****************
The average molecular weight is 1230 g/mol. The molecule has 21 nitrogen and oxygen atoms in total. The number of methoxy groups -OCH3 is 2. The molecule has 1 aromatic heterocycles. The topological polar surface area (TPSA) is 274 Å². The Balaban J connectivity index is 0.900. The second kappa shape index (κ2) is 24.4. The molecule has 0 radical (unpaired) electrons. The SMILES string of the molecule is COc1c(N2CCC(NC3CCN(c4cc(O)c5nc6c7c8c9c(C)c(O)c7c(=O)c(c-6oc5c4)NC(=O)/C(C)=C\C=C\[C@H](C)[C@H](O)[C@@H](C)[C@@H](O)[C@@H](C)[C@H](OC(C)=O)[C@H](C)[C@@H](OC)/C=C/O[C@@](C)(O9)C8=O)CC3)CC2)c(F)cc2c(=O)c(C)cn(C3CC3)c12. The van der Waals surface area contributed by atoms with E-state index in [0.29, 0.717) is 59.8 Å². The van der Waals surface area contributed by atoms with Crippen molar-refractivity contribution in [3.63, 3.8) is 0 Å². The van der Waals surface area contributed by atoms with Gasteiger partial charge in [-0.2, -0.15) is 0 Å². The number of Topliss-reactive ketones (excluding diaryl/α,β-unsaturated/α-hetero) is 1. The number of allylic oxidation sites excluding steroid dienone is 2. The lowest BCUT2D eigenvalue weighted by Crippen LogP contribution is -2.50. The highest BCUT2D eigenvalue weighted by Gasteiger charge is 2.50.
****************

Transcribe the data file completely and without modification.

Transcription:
The average molecular weight is 1230 g/mol. The molecule has 21 nitrogen and oxygen atoms in total. The number of methoxy groups -OCH3 is 2. The molecule has 1 aromatic heterocycles. The topological polar surface area (TPSA) is 274 Å². The Balaban J connectivity index is 0.900. The second kappa shape index (κ2) is 24.4. The molecule has 0 radical (unpaired) electrons. The SMILES string of the molecule is COc1c(N2CCC(NC3CCN(c4cc(O)c5nc6c7c8c9c(C)c(O)c7c(=O)c(c-6oc5c4)NC(=O)/C(C)=C\C=C\[C@H](C)[C@H](O)[C@@H](C)[C@@H](O)[C@@H](C)[C@H](OC(C)=O)[C@H](C)[C@@H](OC)/C=C/O[C@@](C)(O9)C8=O)CC3)CC2)c(F)cc2c(=O)c(C)cn(C3CC3)c12. The van der Waals surface area contributed by atoms with E-state index in [0.29, 0.717) is 59.8 Å². The van der Waals surface area contributed by atoms with Crippen molar-refractivity contribution in [3.63, 3.8) is 0 Å². The van der Waals surface area contributed by atoms with Gasteiger partial charge in [-0.2, -0.15) is 0 Å². The number of Topliss-reactive ketones (excluding diaryl/α,β-unsaturated/α-hetero) is 1. The number of allylic oxidation sites excluding steroid dienone is 2. The lowest BCUT2D eigenvalue weighted by Crippen LogP contribution is -2.50. The highest BCUT2D eigenvalue weighted by Gasteiger charge is 2.50.